Among the earliest Christians, Mark did not command the attention of the Fathers. According to Everett Harrison, they placed Matthew and Luke in the most prominent positions. But Harrison also notes that in modern times Mark has surged to the fore,
the place of chief consideration, among the first three Gospels.
I think there are two factors at work here. For one, the early Fathers found a lot more meat in Luke and Matthew than they found in Mark. And after all, Matthew was an apostle and Mark was not. But there is another reason. A rule of scholarship is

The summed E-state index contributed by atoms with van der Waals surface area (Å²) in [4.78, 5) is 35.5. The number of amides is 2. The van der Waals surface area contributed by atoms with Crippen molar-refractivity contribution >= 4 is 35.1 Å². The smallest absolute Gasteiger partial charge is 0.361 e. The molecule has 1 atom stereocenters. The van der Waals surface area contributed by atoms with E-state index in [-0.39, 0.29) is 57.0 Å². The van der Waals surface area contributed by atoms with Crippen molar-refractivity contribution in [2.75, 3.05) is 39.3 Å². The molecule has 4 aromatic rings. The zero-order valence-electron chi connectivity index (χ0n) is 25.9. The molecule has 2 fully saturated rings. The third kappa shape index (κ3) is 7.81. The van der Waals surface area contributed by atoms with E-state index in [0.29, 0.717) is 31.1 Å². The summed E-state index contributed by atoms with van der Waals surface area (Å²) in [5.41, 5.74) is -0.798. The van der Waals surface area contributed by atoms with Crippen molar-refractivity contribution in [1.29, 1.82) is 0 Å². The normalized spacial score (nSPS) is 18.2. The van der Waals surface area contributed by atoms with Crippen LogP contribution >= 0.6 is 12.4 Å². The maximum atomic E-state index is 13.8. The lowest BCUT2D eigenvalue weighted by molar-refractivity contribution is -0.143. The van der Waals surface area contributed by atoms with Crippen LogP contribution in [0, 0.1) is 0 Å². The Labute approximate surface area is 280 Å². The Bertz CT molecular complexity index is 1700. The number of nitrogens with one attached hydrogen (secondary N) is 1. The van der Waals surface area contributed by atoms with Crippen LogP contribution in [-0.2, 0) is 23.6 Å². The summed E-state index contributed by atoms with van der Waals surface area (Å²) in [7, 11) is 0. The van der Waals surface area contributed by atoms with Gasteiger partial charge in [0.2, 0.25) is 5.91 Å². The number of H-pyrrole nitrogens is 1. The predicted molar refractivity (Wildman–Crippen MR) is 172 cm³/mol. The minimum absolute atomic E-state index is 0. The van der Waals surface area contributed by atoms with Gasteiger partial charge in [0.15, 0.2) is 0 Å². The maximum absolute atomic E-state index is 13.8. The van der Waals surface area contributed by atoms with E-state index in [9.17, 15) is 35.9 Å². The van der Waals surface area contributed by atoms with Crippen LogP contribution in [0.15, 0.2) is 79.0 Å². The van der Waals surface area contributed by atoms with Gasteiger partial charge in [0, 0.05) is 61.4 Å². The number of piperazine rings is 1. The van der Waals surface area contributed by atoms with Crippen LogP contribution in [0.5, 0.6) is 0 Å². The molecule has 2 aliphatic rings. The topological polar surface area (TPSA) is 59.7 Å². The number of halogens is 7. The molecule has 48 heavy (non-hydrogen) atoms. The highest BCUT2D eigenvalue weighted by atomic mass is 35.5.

publish or perish, and in this quest scholars sometimes
find things that were never really lost.
The earliest historical recognition of Mark comes from one Papias, who was Bishop of Hierapolis and wrote right after the turn of the first century. Let’s begin by reading what he quotes the enigmatic John the Presbyter as saying about the origins of the Gospel of Mark.